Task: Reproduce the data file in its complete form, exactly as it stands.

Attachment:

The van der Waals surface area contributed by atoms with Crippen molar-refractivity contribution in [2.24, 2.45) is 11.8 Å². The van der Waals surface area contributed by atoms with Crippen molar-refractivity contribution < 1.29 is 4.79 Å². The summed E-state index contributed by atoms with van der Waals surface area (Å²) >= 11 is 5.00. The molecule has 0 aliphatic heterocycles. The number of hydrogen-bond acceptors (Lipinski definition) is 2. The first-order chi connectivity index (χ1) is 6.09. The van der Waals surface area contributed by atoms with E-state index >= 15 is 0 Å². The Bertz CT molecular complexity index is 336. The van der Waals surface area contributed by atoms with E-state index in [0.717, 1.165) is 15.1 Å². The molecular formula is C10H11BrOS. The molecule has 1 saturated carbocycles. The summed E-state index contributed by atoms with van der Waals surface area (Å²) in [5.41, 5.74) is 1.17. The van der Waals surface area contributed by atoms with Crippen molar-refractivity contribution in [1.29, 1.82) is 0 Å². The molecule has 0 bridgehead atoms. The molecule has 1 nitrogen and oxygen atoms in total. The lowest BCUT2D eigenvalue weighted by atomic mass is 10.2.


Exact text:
The van der Waals surface area contributed by atoms with Crippen molar-refractivity contribution in [2.24, 2.45) is 11.8 Å². The van der Waals surface area contributed by atoms with Crippen molar-refractivity contribution < 1.29 is 4.79 Å². The summed E-state index contributed by atoms with van der Waals surface area (Å²) >= 11 is 5.00. The molecule has 0 aliphatic heterocycles. The number of hydrogen-bond acceptors (Lipinski definition) is 2. The first-order chi connectivity index (χ1) is 6.09. The van der Waals surface area contributed by atoms with E-state index >= 15 is 0 Å². The Bertz CT molecular complexity index is 336. The van der Waals surface area contributed by atoms with E-state index in [0.717, 1.165) is 15.1 Å². The molecular formula is C10H11BrOS. The molecule has 1 saturated carbocycles. The summed E-state index contributed by atoms with van der Waals surface area (Å²) in [5.41, 5.74) is 1.17. The van der Waals surface area contributed by atoms with Crippen molar-refractivity contribution in [1.29, 1.82) is 0 Å². The molecule has 0 bridgehead atoms. The molecule has 1 nitrogen and oxygen atoms in total. The lowest BCUT2D eigenvalue weighted by atomic mass is 10.2.